I arrived on the 6th of June, ready to learn and experience life working for an NGO. After settling into our house, it was time to begin the internship. The first week comprised of presentations given by our program coordinator and the Research Assistants (RA). This, along with a tour of the island and general introductions to the many people who I would grow to adore, was a lot of information to take in. We had activities such as visiting the freshwater caves on the island. We participated in our first of many beach clean-ups, where we experienced the devastating impact of plastic pollution. Everyone enjoys taking part in the beach clean-ups, you spend a morning on a beach, with great people, and best of all, an amazing lunch made by a resident restaurant owner.
After the introduction period at the beginning, the Marine Conservation Interns started their diving courses, while I and a Dive Master intern started to develop our fish identification skills by diving the reefs and taking along slates and pencils. This gave me the opportunity to fall in love with diving even more, as I spent all my bottom time looking for the smallest fish and naming them, like the juvenile French Angelfish, probably my favourite juvenile fish. After taking an exam, all of us became certified Reef Environmental Education Foundation (REEF) surveyors, and contributed data to a multinational database run by the REEF foundation.
At the same time I leant to undertake diver impact surveys, which consists of following divers and taking note of the times they come into contact with the fauna underwater. This has made me pay attention to my diving, as hitting a coral with your fin can damage it, and it will take a large effort and countless years to rebuild itself. I have to admit it is fun being the “diver police,” but with power comes responsibility.
During the first month I was also introduced to Ocean Safaris, which are the trips where we go looking for whale sharks and other megafauna. As an RA, I would eventually be running these, so it was important for me to see the other RAs in charge, organising the boat, and acting as the leader with customers. Sadly in my ten weeks here, I have yet to see a whale shark, however I have had several great encounters with spinner and spotted dolphins, in particular the day we swam with roughly 80-100 dolphins, jumping out of the water and diving under us. That was an amazing experience. Speaking of notable animals, I have also had the fortune to meet the nurse sharks that live on the North side of the island, and the endemic swamper iguanas.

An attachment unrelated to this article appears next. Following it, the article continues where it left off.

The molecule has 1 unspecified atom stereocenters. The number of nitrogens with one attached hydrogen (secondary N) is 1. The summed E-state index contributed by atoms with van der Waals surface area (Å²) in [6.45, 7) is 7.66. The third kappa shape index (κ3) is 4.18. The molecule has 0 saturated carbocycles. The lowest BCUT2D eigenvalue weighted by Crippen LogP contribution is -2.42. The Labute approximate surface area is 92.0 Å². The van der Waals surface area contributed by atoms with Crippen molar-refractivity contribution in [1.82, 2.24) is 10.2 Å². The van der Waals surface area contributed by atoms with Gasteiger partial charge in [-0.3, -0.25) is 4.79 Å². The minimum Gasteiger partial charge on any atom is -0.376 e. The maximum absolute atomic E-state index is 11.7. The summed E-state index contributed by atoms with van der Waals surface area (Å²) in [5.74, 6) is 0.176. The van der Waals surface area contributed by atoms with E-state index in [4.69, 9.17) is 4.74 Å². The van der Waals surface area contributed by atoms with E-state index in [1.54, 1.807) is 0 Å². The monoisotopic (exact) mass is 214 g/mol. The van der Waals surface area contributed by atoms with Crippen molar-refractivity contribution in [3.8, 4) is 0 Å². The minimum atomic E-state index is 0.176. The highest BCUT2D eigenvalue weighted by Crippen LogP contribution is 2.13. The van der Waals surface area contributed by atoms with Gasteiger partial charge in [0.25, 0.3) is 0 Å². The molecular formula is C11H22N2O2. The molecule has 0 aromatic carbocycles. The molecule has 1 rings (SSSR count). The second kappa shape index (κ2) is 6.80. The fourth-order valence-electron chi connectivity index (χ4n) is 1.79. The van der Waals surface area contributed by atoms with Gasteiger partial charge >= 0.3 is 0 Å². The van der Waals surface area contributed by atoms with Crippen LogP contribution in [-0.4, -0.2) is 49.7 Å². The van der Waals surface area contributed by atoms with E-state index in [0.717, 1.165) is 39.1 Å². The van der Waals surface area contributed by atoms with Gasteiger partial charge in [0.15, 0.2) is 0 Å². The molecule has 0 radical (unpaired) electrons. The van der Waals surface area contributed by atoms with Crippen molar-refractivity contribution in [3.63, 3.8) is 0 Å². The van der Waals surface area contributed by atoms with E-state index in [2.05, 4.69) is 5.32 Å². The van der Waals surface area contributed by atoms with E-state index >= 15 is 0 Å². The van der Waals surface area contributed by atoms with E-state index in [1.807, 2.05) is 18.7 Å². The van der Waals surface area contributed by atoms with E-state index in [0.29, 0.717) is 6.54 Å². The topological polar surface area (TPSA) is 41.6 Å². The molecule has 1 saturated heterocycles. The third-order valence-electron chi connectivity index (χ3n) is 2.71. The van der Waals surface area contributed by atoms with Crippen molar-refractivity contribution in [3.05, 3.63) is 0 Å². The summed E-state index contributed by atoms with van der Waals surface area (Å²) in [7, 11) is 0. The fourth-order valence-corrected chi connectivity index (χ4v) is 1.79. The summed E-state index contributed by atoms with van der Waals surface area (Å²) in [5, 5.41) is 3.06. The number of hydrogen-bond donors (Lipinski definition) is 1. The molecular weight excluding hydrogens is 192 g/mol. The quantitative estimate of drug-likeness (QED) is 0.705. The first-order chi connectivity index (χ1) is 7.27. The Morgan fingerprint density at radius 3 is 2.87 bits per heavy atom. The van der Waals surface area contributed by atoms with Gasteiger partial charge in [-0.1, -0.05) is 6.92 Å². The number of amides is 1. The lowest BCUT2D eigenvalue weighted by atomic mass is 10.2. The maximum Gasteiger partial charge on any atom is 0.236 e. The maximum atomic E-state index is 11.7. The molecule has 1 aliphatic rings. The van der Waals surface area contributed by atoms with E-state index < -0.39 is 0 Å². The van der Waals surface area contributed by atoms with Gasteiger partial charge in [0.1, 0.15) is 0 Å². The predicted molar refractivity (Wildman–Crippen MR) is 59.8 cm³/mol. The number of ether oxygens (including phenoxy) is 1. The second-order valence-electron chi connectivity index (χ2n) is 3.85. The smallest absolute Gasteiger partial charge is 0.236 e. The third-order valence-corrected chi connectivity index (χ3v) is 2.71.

After my first month, the group of Marine Conservation Intern (MCI) that arrived with me departed the program, so it was time to start being more autonomous, as I would be helping to train the next group of MCIs. In our down time, before the new arrivals, we planned out the activities of the month, and more importantly of the first week, as myself and the other two RA’s would be running the centre independently, which was very exiting because it allowed us to be part of all the behind-the-scenes operations.
The second month was a great experience, and the whole team had a lot of fun, especially during the annual Utila Carnival. During the boat parade, WSORC and Bay Islands College of Diving, our partner dive shop, paraded our boat represented with pride. For the float parade we danced the streets all dressed as marine animals, with myself as a lobster, and the girls all dressed as mermaids. I started assuming more responsibilities at the centre, such as running the welcome desk a few times a week, and leading the new interns on their fish ID dives and transect surveys. I learnt a whole lot that second month, like which are the best places to have dinner (my favourite being the asian restaurant: Foo King Wok).
If I am describing my experience here on Utila, I cannot leave out the fun times I have had. The big group of 15 that we once were had several hilarious nights out at local bars Tranquila and Coco Loco, and great times taking a boat to a tiny island with palm trees and hammocks. I also cannot leave out the fun times i had riding around the island in an ATV. As you can see, I could go on and on naming fun times, but that would take too long…
Now I only have four weeks left, which on Utila time, flies by in the blink of an eye. I am currently creating a lion fish spearing workshop, which hopefully will teach others to spear lionfish responsibly. I am super happy to have been given the task, and to be trusted with running it in the coming weeks. When my last week comes around, however, I will be sad to be leaving this wonderful island, its amazing people and atmosphere. I will be leaving to go back to university, but coming back will not be out of the question, who knows…
As I write this, I have three days left in my internship at the Whale Shark and Oceanic Research Center. I’ve had some wonderful times here, between fighting off an overly curious moray eel, guiding newly-hatched hawksbill turtles into the ocean, and just experiencing life on Utila. But I will leave with one regret, and it’s not that I haven’t seen a whale shark (though I still have one more chance!). My only regret is that I didn’t get a chance to visit 40 years ago when, from all accounts, the reefs were pristine, the fish were bountiful, and the impacts of human development had yet to take their toll.